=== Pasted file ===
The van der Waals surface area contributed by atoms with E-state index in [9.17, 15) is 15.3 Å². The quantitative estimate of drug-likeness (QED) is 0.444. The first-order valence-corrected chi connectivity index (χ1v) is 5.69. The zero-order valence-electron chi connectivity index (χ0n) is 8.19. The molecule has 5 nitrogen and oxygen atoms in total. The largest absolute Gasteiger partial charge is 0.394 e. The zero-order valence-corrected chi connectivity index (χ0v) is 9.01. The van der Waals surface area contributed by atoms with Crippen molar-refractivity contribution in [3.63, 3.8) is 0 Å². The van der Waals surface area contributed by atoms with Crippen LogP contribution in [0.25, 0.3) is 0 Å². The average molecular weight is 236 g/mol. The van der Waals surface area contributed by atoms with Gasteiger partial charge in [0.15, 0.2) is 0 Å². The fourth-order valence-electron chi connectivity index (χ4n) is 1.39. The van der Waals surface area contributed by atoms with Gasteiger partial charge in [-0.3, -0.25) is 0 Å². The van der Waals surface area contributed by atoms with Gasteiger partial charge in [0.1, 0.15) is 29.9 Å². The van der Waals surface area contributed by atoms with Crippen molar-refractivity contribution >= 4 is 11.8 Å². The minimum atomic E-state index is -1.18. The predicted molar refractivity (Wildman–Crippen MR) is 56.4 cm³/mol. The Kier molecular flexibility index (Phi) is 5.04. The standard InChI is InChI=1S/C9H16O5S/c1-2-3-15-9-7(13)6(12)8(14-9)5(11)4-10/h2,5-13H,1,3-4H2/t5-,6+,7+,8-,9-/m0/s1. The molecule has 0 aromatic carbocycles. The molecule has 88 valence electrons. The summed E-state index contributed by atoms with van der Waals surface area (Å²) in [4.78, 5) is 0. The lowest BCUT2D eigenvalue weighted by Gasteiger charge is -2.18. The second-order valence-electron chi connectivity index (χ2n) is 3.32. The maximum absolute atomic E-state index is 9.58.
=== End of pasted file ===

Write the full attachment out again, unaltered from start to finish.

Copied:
The van der Waals surface area contributed by atoms with E-state index in [9.17, 15) is 15.3 Å². The quantitative estimate of drug-likeness (QED) is 0.444. The first-order valence-corrected chi connectivity index (χ1v) is 5.69. The zero-order valence-electron chi connectivity index (χ0n) is 8.19. The molecule has 5 nitrogen and oxygen atoms in total. The largest absolute Gasteiger partial charge is 0.394 e. The zero-order valence-corrected chi connectivity index (χ0v) is 9.01. The van der Waals surface area contributed by atoms with Crippen molar-refractivity contribution in [3.63, 3.8) is 0 Å². The van der Waals surface area contributed by atoms with Crippen LogP contribution in [0.25, 0.3) is 0 Å². The average molecular weight is 236 g/mol. The van der Waals surface area contributed by atoms with Gasteiger partial charge in [0.15, 0.2) is 0 Å². The fourth-order valence-electron chi connectivity index (χ4n) is 1.39. The van der Waals surface area contributed by atoms with Gasteiger partial charge in [-0.3, -0.25) is 0 Å². The van der Waals surface area contributed by atoms with Gasteiger partial charge in [0.1, 0.15) is 29.9 Å². The van der Waals surface area contributed by atoms with Crippen molar-refractivity contribution >= 4 is 11.8 Å². The minimum atomic E-state index is -1.18. The predicted molar refractivity (Wildman–Crippen MR) is 56.4 cm³/mol. The Kier molecular flexibility index (Phi) is 5.04. The standard InChI is InChI=1S/C9H16O5S/c1-2-3-15-9-7(13)6(12)8(14-9)5(11)4-10/h2,5-13H,1,3-4H2/t5-,6+,7+,8-,9-/m0/s1. The molecule has 0 aromatic carbocycles. The molecule has 88 valence electrons. The summed E-state index contributed by atoms with van der Waals surface area (Å²) in [4.78, 5) is 0. The lowest BCUT2D eigenvalue weighted by Gasteiger charge is -2.18. The second-order valence-electron chi connectivity index (χ2n) is 3.32. The maximum absolute atomic E-state index is 9.58.